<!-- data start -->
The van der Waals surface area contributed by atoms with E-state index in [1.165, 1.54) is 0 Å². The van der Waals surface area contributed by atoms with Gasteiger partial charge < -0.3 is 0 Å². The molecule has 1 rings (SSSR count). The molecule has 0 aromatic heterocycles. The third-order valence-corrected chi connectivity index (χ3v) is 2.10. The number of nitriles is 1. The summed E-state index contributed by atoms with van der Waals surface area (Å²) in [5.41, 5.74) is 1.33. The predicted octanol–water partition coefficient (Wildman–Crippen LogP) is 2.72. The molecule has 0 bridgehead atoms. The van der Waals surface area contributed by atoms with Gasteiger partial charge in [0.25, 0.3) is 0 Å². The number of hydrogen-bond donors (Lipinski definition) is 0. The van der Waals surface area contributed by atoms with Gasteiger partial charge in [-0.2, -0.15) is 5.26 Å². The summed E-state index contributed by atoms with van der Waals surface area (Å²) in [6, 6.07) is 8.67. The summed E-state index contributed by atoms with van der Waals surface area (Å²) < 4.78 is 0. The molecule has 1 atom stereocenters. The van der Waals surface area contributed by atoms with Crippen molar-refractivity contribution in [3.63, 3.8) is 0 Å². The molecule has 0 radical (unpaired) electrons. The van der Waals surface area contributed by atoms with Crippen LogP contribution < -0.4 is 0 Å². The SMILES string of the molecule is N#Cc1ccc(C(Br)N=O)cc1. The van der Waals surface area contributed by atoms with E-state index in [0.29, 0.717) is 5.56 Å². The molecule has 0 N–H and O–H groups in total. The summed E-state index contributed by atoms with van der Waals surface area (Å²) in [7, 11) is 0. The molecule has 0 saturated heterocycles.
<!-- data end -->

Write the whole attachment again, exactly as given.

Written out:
The van der Waals surface area contributed by atoms with E-state index in [1.165, 1.54) is 0 Å². The van der Waals surface area contributed by atoms with Gasteiger partial charge < -0.3 is 0 Å². The molecule has 1 rings (SSSR count). The molecule has 0 aromatic heterocycles. The third-order valence-corrected chi connectivity index (χ3v) is 2.10. The number of nitriles is 1. The summed E-state index contributed by atoms with van der Waals surface area (Å²) in [5.41, 5.74) is 1.33. The predicted octanol–water partition coefficient (Wildman–Crippen LogP) is 2.72. The molecule has 0 bridgehead atoms. The van der Waals surface area contributed by atoms with Gasteiger partial charge in [0.25, 0.3) is 0 Å². The number of hydrogen-bond donors (Lipinski definition) is 0. The van der Waals surface area contributed by atoms with Gasteiger partial charge in [-0.2, -0.15) is 5.26 Å². The summed E-state index contributed by atoms with van der Waals surface area (Å²) in [6, 6.07) is 8.67. The summed E-state index contributed by atoms with van der Waals surface area (Å²) < 4.78 is 0. The molecule has 1 atom stereocenters. The van der Waals surface area contributed by atoms with Crippen molar-refractivity contribution in [3.63, 3.8) is 0 Å². The molecule has 0 radical (unpaired) electrons. The van der Waals surface area contributed by atoms with Crippen LogP contribution < -0.4 is 0 Å². The SMILES string of the molecule is N#Cc1ccc(C(Br)N=O)cc1. The van der Waals surface area contributed by atoms with E-state index in [0.29, 0.717) is 5.56 Å². The molecule has 0 N–H and O–H groups in total. The summed E-state index contributed by atoms with van der Waals surface area (Å²) in [7, 11) is 0. The molecule has 0 saturated heterocycles.